Alternatively, an entire block of information may be logically ORed prior to returning the information to video memory 312. This transfer of data may be made using, for example, a bit block transfer, which is a mechanism to manipulate blocks of bits and memory that represent color and other attributes of a rectangular block of pixels forming a screen image. In this manner, successive changes in the direction of data flow on the bus are not required for each pel. Instead, the change in direction may be made for a group of pels, such as a scan line.

In the depicted examples, the processes are illustrated as being located within graphics engine 306, since graphics accelerations would be controlled by the video driver.

With reference now to FIG. 4, a diagram of common raster operations is depicted in accordance with a preferred embodiment of the present invention. These raster operations in table 400 are examples of operations that may be performed by graphics engine 306. For simplicity, this table contains only those raster operations involving only source and destination images. Raster operations are typically defined as 256 different combinations of logical operations performed on the source, pattern, and destination images to produce a new destination image. Table 400 in FIG. 4 illustrates a partial list of these operations. Operations requiring knowledge of the current contents of the video memory to calculate the bit map for the next screen is of particular interest with respect to performance. For example, operation OR is an operation in which each pel from a source is logically ORred with a pel from a destination with the result being written to a destination bit map in video memory. The pels constructed by performing a logical OR operation on pels read from both the source bit map in system memory and the destination bit map in video memory. This transfer is an example of a transfer of information that requires a read and write on the I/O bus.

With reference now to FIG. 5, a flowchart of a known process for carrying out raster operations is illustrated. This known process begins by reading a pel from system memory (step 500). This pel is part of a source bit map located in the system memory. Thereafter, a single pel is read from video memory (step 502). This pel is part of a destination bit map located in the video memory. This step requires a read from the bus. These pels are typically stored in a register. Thereafter, a raster operation is performed on the pels (step 504).

Next, the pel is written to the video memory (step 506). This step requires a write across the bus to the video memory. Thereafter, a determination is made as to whether more pels are on the line for processing (step 508). If additional pels are present, the process then returns to step 500. Otherwise, a determination is made as to whether more lines are present in the bit map that is being processed by the raster operation (step 510). If more lines are present in the bit map, the process then returns to step 500 to process the next line one pel at a time. Otherwise, the process terminates. As can be seen in the process illustrated in FIG. 5, a change in direction of data on the data bus is required for each pel that is transferred. As a result, a turn around delay is incurred two times for each pel.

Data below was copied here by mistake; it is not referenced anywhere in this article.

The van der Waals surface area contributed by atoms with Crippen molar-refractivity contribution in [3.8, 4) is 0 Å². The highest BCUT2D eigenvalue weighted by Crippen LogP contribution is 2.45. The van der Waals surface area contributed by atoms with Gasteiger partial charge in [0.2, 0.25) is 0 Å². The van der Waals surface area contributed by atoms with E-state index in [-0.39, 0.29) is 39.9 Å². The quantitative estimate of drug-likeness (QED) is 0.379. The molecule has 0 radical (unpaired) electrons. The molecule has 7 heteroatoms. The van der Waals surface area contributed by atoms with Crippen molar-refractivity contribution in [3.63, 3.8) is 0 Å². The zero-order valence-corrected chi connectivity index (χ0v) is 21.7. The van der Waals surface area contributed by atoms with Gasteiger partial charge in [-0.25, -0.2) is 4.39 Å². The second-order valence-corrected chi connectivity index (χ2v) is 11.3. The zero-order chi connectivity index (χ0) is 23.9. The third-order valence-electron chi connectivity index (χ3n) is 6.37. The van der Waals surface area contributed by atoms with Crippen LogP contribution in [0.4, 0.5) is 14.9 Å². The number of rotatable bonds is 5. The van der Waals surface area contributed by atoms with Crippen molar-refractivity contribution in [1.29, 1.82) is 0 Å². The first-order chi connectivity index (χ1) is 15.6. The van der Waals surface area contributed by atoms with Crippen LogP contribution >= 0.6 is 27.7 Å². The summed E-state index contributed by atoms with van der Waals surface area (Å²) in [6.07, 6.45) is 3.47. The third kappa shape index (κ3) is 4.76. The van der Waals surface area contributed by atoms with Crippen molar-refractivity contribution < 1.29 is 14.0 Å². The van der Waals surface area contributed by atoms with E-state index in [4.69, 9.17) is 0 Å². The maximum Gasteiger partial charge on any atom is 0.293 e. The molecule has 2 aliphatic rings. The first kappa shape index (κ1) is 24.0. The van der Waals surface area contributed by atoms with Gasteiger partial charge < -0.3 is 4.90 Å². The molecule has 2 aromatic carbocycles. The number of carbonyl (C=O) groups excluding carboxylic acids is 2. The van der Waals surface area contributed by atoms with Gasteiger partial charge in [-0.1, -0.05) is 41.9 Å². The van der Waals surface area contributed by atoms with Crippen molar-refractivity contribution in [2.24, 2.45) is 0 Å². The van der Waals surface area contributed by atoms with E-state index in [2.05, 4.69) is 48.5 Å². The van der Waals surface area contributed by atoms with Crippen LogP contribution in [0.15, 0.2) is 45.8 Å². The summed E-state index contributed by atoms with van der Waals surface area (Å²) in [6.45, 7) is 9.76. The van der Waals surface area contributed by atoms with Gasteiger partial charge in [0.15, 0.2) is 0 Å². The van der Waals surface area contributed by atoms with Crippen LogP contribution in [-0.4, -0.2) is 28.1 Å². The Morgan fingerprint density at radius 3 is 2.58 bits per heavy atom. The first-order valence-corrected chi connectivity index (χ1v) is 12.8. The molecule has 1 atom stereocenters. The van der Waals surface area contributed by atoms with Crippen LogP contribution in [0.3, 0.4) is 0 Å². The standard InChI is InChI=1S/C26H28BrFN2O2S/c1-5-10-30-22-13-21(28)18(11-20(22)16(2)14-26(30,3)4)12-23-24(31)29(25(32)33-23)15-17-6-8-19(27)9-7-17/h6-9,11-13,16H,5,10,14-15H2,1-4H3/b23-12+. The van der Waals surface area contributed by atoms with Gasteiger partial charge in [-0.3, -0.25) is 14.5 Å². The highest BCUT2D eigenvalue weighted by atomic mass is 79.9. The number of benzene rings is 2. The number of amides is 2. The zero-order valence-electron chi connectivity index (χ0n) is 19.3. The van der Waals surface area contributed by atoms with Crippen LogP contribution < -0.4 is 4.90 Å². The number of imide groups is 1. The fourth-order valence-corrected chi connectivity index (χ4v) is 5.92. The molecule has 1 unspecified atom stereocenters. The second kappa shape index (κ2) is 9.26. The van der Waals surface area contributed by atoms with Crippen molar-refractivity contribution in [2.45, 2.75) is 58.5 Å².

With reference now to FIG. 6, a flowchart of a process for performing a raster operation is depicted in accordance with a preferred embodiment of the present invention. In this example, the processes of the present invention processes pels one scan line at a time.

In the depicted example, the process begins by reading a line from system memory (step 600). In the depicted example, this line is a scan line, which is read into a buffer in system memory. In this example, the scan line is part of a source bit map located on the system memory. Of course, other blocks of pels may be read from system memory depending on the implementation. Next, one line is read from video memory (step 602). This line is a scan line that is part of a destination bit map in the video memory associated with the video adapter. This particular step requires a transfer across the bus. Thereafter, a raster operation is performed on all of the pels in the line (step 604). In the depicted example, this raster operation may be a logical OR. This operation is performed on data stored within the system memory. Thereafter, the line is written to the video memory (step 606). This step requires a transfer in the opposite direction across the bus. Thereafter, a determination is made as to whether more scan lines are present in the bit map for processing. If additional scan lines are present, the process returns (step 600) to read a line from the system memory. Otherwise, the process terminates. As can be seen, this process reduces the number of bus delays by batching the accesses to the video memory as compared to the process illustrated in FIG. 5.